A mother and her adult daughter present at the scene saw the man emerge from his car. The daughter told Haaretz, "I was further down the alley, and I heard shots ... I saw a car driving, followed by many police officers. The car stopped right next to me, and someone got out. I saw him next to the car door, and he looked at me with an expression I didn't really understand, but I will never forget.

"There was shooting and I started to scream," the woman continued. "My mother ran toward me and threw me to the ground. Everything happened within seconds. I realized he wasn't walking normally, and saw the shattered windshield of the car, maybe from a stone. He ran until he fell over," she said.

Ten meters separated the parked car and the spot where Jilani fell to the ground.

"He got out of the car, and they came after him. Not just one of them shot, but many of them, and then they started yelling in Hebrew for people to go back into their homes," the daughter said.

Both women said they saw Jilani lying on his stomach with several officers gathered around him, and the daughter said one of the policemen kicked him in the head. The mother said she saw an officer point his rifle extremely close to Jilani's head, and when she put her head down to the asphalt she heard a shot ring out.

A Border Police spokesman, Chief Superintendent Moshe Pinchi, did not comment on the questions posed to him by Haaretz. In his response, Pinchi wrote, "Individuals have been killed and dozens wounded in vehicle attacks in Jerusalem between 2008 and 2009 ... All of those attacks were committed by East Jerusalem residents, and in each case those close to the perpetrators described the incidents as 'accidents.'

"Four Border Police officers were wounded in this last incident in Wadi Joz and hospitalized for treatment, and only by a miracle were fatalities avoided," he said.

Posted by: ANP | 06/19/2010

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Posted by: Mork | 06/19/2010

Questions remain Questions remain in Israel shooting

By Bilal Randeree

A week after a Palestinian man was shot and killed by Israeli policein East Jerusalem, details of the circumstances surrounding his death are still unclear.

With most media focused on the global outrage following Israel's deadly assault on a Gaza aid flotilla, in which nine Turkish activists were killed, the death of 41-year-old Ziad Jilani has gone relatively unnoticed.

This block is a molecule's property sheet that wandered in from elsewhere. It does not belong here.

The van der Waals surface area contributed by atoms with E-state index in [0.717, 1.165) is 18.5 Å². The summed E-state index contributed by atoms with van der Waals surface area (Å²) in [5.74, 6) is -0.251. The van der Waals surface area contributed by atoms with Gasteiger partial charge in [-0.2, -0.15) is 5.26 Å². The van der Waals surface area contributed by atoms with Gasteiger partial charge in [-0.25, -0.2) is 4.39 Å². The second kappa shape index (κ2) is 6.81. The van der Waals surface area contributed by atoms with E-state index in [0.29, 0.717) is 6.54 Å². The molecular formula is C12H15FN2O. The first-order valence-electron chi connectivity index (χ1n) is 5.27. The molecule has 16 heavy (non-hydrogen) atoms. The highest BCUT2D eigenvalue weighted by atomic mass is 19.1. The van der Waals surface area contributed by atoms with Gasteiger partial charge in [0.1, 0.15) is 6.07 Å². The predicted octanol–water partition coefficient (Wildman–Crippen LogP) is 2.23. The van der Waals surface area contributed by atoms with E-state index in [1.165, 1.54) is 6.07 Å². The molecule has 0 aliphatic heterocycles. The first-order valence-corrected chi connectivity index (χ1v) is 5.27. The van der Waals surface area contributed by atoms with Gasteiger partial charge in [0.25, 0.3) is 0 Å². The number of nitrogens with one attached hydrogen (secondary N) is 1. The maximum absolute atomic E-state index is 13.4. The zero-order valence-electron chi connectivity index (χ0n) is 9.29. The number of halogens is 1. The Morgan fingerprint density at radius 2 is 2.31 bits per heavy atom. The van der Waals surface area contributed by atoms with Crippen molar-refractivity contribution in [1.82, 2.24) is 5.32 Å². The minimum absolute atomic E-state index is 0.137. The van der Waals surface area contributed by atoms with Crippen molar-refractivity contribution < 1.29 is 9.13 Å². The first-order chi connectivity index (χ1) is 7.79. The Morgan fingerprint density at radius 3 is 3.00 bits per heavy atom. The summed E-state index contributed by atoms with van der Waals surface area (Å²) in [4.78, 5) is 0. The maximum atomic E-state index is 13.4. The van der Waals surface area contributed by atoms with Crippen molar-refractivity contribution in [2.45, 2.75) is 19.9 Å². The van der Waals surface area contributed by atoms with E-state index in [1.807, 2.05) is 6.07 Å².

Jilani, a father of three, was shot dead while returning from Friday prayers on June 11, in the East Jerusalem neighbourhood of Wadi Joz, after what police said was an attempt by Jilani to ram his car into two officers.

A friend of his family told Al Jazeera that Jilani was a "very family-oriented man, a loving husband and a devoted father" to his three daughters.

"His wife told me that before her husband left the house that morning, they had discussed taking the kids out someplace fun that afternoon. This was no premeditated attack," she said.

'Intent to kill'

Israeli officialssaid that Jilani's car hit two Israeli policemen, with an apparent intent to kill, before driving a short distance and proceeding to flee the scene on foot.

They said that the police officers called on the suspect to stop, and opened fire and killed him once it was clear that he had ignored their instructions.

Ziad, holder of a US "green card", was married to Moira, an American citizen who was born in Barbados and raised in Texas. They apparently moved to Jerusalem to be near his family.

The week following his death saw many blogs written, asking why a father of three daughters would try to kill Israeli soldiers when returning from Friday prayers.

Witnesses quoted in various Arab and Israeli media gave a very different account to the events of that tragic afternoon.

The Israeli newspaper Haaretz said that several minutes before the incident, Israeli police were seen riding horses towards the Wadi Joz industrial area.

Earlier in the day, Israeli army radio raised alert levels in East Jerusalem in anticipation of protests that they expected following Israel's May 31 raid on the Gaza-bound flotilla.

Stones or bullets?

Jilani was driving home from prayers, travelling in tightly packed, slow-moving traffic with no oncoming vehicles.

A number of other officers were deployed around the area, and several started making their way towards Jerusalem's Old City.

Two eyewitnesses told Haaretz that the stones were hurled at the officers, one of which struck Jilani's car.

They said that is when his car swerved, veering from its lane and striking the group of policemen.

Jilani was described as a family oriented 'loving husband and father' [Associated Press]
Several other witnesses said that the windshield of Jilani's car had been shattered, but they were not sure if the damage had been caused by a bullet or a stone.

Jilani then reportedly turned his car into a dead-end alley and police continued pursuing his vehicle while shooting.

The Maan News agencyreported that the Jerusalem Centre for Social and Economic Rights (JCSER) said that an initial shot knocked Jilani to the floor, after which the police "fired shots in the face and abdomen at close range".

It quoted Sad Hamed al-Silwadi, the father of a child also injured during the shooting, who said that his car was parked nearby and that he saw Jilani get out of his vehicle when he was first shot at by Israeli forces.

Al-Silwadi said that he rushed his five-year-old child to the hospital after she was wounded with a rubber-coated-bullet wound to the neck and head.

Another witness, Ahmad Qutteneh, told JCSER that he saw Jilani running from Israeli soldiers who were approaching him and firing at close range.